A definitive new account of the catalytic events that led to the outbreak of the First World War. Thomas Otte argues that neither martial culture nor the alliance system played a decisive role for much of the crisis. Instead he reveals the fatal flaws, failings and miscalculations of those who led Europe into war.
In The Lost History of 1914, Jack Beatty offers a highly original view of World War I, testing against fresh evidence the long-dominant assumption that it was inevitable. "Most books set in 1914 map the path leading to war," Beatty writes. "This one maps the multiple paths that led away from it." Chronicling largely forgotten events faced by each of the belligerent countries in the months before the war started in August, Beatty shows how any one of them-a possible military coup in Germany; an imminent civil war in Britain; the murder trial of the wife of the likely next premier of France, who sought détente with Germany-might have derailed the war or brought it to a different end. In Beatty's hands, these stories open into epiphanies of national character, and offer dramatic portraits of the year's major actors-Kaiser Wilhelm, Tsar Nicholas II , Woodrow Wilson, along with forgotten or overlooked characters such as Pancho Villa, Rasputin, and Herbert Hoover. Europe's ruling classes, Beatty shows, were so haunted by fear of those below that they mistook democratization for revolution, and were tempted to "escape forward" into war to head it off. Beatty's powerful rendering of the combat between August 1914 and January 1915 which killed more than one million men, restores lost history, revealing how trench warfare, long depicted as death's victory, was actually a life-saving strategy. Beatty's deeply insightful book-as elegantly written as it is thought-provoking and probing-lights a lost world about to blow itself up in what George Kennan called "the seminal catastrophe of the twentieth century." It also arms readers against narratives of historical inevitability in today's world.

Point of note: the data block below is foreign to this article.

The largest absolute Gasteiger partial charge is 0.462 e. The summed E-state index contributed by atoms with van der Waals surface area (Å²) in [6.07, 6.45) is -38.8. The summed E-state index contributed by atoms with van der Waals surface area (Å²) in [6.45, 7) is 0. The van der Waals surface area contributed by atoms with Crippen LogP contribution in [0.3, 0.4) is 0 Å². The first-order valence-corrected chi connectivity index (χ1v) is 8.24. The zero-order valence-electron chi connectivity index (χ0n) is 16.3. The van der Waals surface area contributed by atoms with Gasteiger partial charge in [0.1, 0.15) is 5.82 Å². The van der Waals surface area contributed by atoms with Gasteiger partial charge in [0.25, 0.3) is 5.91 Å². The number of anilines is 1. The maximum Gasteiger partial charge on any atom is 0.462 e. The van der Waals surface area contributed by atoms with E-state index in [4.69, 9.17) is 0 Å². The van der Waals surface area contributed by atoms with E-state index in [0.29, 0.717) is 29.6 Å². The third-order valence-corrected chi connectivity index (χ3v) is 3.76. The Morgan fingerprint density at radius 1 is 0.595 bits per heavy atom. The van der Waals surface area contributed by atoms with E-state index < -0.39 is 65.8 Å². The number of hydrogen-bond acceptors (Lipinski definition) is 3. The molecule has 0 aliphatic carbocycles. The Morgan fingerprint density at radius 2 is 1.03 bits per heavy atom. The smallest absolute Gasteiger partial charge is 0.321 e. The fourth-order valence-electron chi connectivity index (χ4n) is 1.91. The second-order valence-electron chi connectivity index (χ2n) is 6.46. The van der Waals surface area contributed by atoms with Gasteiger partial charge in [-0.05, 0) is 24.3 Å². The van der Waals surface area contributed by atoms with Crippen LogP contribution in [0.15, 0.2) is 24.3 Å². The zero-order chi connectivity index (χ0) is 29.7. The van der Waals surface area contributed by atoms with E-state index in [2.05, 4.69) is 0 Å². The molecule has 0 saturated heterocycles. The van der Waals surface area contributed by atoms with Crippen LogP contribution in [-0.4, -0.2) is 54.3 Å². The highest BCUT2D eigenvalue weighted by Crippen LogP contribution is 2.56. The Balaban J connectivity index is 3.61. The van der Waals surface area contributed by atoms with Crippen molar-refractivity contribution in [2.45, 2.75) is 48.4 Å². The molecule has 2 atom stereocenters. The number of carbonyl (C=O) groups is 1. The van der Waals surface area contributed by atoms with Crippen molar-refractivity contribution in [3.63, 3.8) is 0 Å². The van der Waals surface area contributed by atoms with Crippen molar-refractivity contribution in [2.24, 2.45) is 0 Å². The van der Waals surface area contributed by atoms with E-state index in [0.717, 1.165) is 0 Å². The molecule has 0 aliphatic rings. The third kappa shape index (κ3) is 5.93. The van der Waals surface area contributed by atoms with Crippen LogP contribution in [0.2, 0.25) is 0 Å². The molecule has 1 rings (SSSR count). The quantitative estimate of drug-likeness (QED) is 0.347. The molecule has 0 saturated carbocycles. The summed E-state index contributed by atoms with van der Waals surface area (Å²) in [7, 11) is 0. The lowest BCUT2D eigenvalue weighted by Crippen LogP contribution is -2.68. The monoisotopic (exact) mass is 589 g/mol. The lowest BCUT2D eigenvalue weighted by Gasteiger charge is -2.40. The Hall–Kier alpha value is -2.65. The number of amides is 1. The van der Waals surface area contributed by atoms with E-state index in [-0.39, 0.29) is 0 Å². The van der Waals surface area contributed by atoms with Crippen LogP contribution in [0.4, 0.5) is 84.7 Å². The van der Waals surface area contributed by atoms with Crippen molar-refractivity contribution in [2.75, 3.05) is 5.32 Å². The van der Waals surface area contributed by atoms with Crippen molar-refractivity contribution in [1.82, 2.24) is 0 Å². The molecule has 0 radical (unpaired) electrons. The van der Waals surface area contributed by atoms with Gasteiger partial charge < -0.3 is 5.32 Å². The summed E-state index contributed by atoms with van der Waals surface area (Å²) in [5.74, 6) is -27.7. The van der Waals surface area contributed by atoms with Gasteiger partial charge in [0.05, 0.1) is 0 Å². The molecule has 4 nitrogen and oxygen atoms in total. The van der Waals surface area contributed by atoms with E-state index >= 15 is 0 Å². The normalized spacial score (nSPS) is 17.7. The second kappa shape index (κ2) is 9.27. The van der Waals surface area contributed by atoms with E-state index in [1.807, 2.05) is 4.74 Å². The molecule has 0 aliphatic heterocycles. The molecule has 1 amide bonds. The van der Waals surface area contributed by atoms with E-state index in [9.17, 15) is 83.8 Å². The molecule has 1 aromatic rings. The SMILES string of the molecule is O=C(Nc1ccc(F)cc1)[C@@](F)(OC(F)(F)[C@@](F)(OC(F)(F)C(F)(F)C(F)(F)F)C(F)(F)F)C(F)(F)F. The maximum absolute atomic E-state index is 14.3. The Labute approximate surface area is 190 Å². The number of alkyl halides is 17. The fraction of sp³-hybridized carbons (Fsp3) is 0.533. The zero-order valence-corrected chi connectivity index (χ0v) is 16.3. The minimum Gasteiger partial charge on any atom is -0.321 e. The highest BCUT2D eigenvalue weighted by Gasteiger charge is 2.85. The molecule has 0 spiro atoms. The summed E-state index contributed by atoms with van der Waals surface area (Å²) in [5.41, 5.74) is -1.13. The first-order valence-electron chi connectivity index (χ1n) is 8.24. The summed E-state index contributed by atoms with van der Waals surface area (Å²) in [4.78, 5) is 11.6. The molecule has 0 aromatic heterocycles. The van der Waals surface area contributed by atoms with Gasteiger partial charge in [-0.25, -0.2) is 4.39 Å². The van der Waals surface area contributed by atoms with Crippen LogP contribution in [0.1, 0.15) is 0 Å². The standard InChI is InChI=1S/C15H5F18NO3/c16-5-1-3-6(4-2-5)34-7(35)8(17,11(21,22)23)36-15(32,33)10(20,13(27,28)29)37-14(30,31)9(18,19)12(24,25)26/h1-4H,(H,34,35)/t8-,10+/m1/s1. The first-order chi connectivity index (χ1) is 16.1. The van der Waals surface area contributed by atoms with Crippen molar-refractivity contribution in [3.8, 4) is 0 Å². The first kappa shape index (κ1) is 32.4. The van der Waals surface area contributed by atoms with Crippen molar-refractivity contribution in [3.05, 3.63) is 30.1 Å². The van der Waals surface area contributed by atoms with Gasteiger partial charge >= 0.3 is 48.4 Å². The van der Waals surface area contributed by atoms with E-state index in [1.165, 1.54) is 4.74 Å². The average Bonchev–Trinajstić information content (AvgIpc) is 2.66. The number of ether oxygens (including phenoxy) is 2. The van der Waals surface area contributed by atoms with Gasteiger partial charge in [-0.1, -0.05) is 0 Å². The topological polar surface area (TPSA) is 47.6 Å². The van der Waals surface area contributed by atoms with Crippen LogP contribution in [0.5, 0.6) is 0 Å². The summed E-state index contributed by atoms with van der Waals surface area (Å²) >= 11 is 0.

One of The New York Times Book Review’s 10 Best Books of the Year Winner of the Los Angeles Times Book Prize (History) The Sleepwalkers: How Europe Went to War in 1914 is historian Christopher Clark’s riveting account of the explosive beginnings of World War I. Drawing on new scholarship, Clark offers a fresh look at World War I, focusing not on the battles and atrocities of the war itself, but on the complex events and relationships that led a group of well-meaning leaders into brutal conflict. Clark traces the paths to war in a minute-by-minute, action-packed narrative that cuts between the key decision centers in Vienna, Berlin, St. Petersburg, Paris, London, and Belgrade, and examines the decades of history that informed the events of 1914 and details the mutual misunderstandings and unintended signals that drove the crisis forward in a few short weeks. Meticulously researched and masterfully written, Christopher Clark’s The Sleepwalkers is a dramatic and authoritative chronicle of Europe’s descent into a war that tore the world apart.

Best Books

DMCA - Contact